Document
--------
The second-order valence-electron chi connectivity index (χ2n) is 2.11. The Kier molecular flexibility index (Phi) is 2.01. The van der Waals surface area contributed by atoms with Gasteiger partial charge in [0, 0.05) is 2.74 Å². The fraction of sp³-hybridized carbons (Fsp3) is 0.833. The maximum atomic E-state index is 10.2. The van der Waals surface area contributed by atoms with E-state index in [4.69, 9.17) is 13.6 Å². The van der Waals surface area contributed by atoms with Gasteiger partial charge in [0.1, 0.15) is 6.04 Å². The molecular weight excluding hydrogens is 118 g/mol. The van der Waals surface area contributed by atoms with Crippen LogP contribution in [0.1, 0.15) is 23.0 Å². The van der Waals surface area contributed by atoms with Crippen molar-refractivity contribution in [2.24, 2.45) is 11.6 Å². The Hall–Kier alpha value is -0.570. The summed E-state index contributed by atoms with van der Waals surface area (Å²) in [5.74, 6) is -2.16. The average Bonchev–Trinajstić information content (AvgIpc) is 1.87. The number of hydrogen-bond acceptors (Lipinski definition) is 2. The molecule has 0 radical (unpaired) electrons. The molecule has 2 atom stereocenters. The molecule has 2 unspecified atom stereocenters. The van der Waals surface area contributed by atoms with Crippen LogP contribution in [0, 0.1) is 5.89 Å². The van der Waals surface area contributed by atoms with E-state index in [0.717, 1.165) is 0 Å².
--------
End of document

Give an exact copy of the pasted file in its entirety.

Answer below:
The second-order valence-electron chi connectivity index (χ2n) is 2.11. The Kier molecular flexibility index (Phi) is 2.01. The van der Waals surface area contributed by atoms with Gasteiger partial charge in [0, 0.05) is 2.74 Å². The fraction of sp³-hybridized carbons (Fsp3) is 0.833. The maximum atomic E-state index is 10.2. The van der Waals surface area contributed by atoms with E-state index in [4.69, 9.17) is 13.6 Å². The van der Waals surface area contributed by atoms with Gasteiger partial charge in [0.1, 0.15) is 6.04 Å². The molecular weight excluding hydrogens is 118 g/mol. The van der Waals surface area contributed by atoms with Crippen LogP contribution in [0.1, 0.15) is 23.0 Å². The van der Waals surface area contributed by atoms with Crippen molar-refractivity contribution in [2.24, 2.45) is 11.6 Å². The Hall–Kier alpha value is -0.570. The summed E-state index contributed by atoms with van der Waals surface area (Å²) in [5.74, 6) is -2.16. The average Bonchev–Trinajstić information content (AvgIpc) is 1.87. The number of hydrogen-bond acceptors (Lipinski definition) is 2. The molecule has 0 radical (unpaired) electrons. The molecule has 2 atom stereocenters. The molecule has 2 unspecified atom stereocenters. The van der Waals surface area contributed by atoms with Crippen LogP contribution in [0, 0.1) is 5.89 Å². The van der Waals surface area contributed by atoms with E-state index in [0.717, 1.165) is 0 Å².